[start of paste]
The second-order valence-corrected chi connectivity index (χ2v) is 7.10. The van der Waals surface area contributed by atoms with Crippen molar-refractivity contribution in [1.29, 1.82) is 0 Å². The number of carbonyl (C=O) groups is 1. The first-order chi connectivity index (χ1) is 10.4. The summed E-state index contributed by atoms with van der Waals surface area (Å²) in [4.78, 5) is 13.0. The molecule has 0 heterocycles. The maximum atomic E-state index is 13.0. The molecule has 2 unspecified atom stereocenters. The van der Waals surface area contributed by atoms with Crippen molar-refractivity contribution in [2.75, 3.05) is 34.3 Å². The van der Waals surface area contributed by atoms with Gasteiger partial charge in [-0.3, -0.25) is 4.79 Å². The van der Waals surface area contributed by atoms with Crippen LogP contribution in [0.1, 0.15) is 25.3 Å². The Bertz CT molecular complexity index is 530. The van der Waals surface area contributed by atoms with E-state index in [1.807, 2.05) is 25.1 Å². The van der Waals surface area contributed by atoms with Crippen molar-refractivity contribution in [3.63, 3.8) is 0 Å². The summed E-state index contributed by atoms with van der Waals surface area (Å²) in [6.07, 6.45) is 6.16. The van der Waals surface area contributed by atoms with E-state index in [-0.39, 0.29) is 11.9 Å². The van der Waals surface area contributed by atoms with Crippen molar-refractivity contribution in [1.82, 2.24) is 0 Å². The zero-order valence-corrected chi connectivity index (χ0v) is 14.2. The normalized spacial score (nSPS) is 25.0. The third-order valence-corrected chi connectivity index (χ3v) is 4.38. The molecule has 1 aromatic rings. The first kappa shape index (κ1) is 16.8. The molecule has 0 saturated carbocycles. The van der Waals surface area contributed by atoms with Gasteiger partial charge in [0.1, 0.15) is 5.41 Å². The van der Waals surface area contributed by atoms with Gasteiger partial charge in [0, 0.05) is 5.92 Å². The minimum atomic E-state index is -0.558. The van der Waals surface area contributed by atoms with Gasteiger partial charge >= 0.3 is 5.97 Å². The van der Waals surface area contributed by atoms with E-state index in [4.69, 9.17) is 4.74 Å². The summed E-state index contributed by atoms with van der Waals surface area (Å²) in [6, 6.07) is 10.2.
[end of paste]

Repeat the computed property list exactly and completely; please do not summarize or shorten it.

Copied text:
The second-order valence-corrected chi connectivity index (χ2v) is 7.10. The van der Waals surface area contributed by atoms with Crippen molar-refractivity contribution in [1.29, 1.82) is 0 Å². The number of carbonyl (C=O) groups is 1. The first-order chi connectivity index (χ1) is 10.4. The summed E-state index contributed by atoms with van der Waals surface area (Å²) in [4.78, 5) is 13.0. The molecule has 0 heterocycles. The maximum atomic E-state index is 13.0. The molecule has 2 unspecified atom stereocenters. The van der Waals surface area contributed by atoms with Crippen molar-refractivity contribution in [2.75, 3.05) is 34.3 Å². The van der Waals surface area contributed by atoms with Gasteiger partial charge in [-0.3, -0.25) is 4.79 Å². The van der Waals surface area contributed by atoms with Crippen LogP contribution in [0.1, 0.15) is 25.3 Å². The Bertz CT molecular complexity index is 530. The van der Waals surface area contributed by atoms with E-state index in [1.807, 2.05) is 25.1 Å². The van der Waals surface area contributed by atoms with Crippen molar-refractivity contribution in [3.63, 3.8) is 0 Å². The summed E-state index contributed by atoms with van der Waals surface area (Å²) in [6.07, 6.45) is 6.16. The van der Waals surface area contributed by atoms with E-state index in [-0.39, 0.29) is 11.9 Å². The van der Waals surface area contributed by atoms with Crippen molar-refractivity contribution in [1.82, 2.24) is 0 Å². The zero-order valence-corrected chi connectivity index (χ0v) is 14.2. The normalized spacial score (nSPS) is 25.0. The third-order valence-corrected chi connectivity index (χ3v) is 4.38. The molecule has 1 aromatic rings. The first kappa shape index (κ1) is 16.8. The molecule has 0 saturated carbocycles. The van der Waals surface area contributed by atoms with Gasteiger partial charge in [0.1, 0.15) is 5.41 Å². The van der Waals surface area contributed by atoms with Gasteiger partial charge in [0, 0.05) is 5.92 Å². The minimum atomic E-state index is -0.558. The van der Waals surface area contributed by atoms with Gasteiger partial charge >= 0.3 is 5.97 Å². The van der Waals surface area contributed by atoms with E-state index in [4.69, 9.17) is 4.74 Å². The summed E-state index contributed by atoms with van der Waals surface area (Å²) in [6, 6.07) is 10.2.